Following on from the Facebook disclosures one does wonder whom else might be cashing in on knowing what your internet activities, and much else besides, are, and whether such data is being misused.
Who would gain worthwhile advantage from that knowledge or would, or could, on-sell the data to 3rd parties?
You are quite right it is the major tech companies first and foremost, companies like Google, Microsoft, Amazon, Apple because they can readily obtain your private information and profile because you are subscribed as a customer.
I wonder if you ever checked to see what and how much e.g. Google stores of information about you and your daily activities? New reports actually suggest that Google may actually harvest ten times as much as Facebook.
One such account suggests that the amount and type of data Google collect is to constantly tracking our online movements, and may also be monitoring our physical locations.
That same report contained an incredible amount of data on the subscriber’s web activity, going back over a decade. But perhaps more importantly, Google had also been tracking the user’s real-life movements via his smartphone device or tablet. This included fairly random places he’d frequented, many of the foreign countries and cities he visited, the bars and restaurants he went to while in these countries, the amount of time he spent there, and even the path he took to get there and back.
Another Google user decided to download his own file and found that the company was archiving his data in spite of his browsing in the Incognito mode which is supposed to disallow saving of browsing history.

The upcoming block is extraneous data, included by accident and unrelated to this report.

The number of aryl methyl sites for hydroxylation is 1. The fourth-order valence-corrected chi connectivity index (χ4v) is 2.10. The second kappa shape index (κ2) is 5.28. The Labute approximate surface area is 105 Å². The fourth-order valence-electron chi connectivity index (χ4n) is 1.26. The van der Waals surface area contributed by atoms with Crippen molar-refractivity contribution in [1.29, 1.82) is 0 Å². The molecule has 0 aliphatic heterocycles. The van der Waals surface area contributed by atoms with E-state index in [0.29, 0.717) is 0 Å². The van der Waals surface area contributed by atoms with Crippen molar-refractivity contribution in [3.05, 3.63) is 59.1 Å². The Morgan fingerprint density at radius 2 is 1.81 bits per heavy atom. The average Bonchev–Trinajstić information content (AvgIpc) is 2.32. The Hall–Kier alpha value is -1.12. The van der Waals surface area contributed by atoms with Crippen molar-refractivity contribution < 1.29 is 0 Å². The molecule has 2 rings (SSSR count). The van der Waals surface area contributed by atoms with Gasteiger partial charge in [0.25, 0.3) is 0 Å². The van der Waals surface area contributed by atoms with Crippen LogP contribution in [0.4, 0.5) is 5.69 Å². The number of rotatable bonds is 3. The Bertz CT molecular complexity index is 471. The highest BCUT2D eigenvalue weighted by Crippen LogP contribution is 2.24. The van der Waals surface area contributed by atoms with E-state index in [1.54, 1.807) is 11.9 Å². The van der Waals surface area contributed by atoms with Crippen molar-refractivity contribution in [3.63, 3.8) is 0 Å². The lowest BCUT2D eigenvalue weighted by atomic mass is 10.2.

Please note that Google just like Facebook gathers your details for sale to third-party advertisers and the like. So if you want to stop this information from being shared, you have to go into your account settings and make adjustments. Google’s policy states:
“If other users already have your email, or other information that identifies you, we may show them your publicly visible Google Profile information, such as your name and photo.”
Google’s policy also lists the three major categories of data collection: Things you do; Things you create; and Things that make you “you.”
But you do have the ability to limit this info from getting out. You can turn off location tracking, voice searches, and other features; you can view and edit your preferences; you can adjust your public profile, and you can download Google’s data hoard to see what they see.
You can go a bit further and delete all of your data from not only Google, but also a variety of other online services.
- Go to Deseat.me and sign in with a Gmail address.
- Look down the list of synced accounts and decide which you want to delete and which you want to keep.
- Click the button.
Have you regained your private life now and will it stop further unwanted mining by all and sundry? Sadly, no. But now that Facebook testifies before the US Congress, our attention has at least been drawn to some of the consequences of a technocracy that privatizes surveillance.
It may lead to some tightening of what can and cannot be mined by these big corporations and ultimately the results will be an indication of the level of our complacency on these matters.
The level of interference in our lives through the use of internet has shown us both the good and the bad sides of its availability and if we handle it sensibly and intelligently we have much to enjoy as long as we keep ourselves well-informed, which thanks to Kapiti SeniorNet we have the opportunity to do.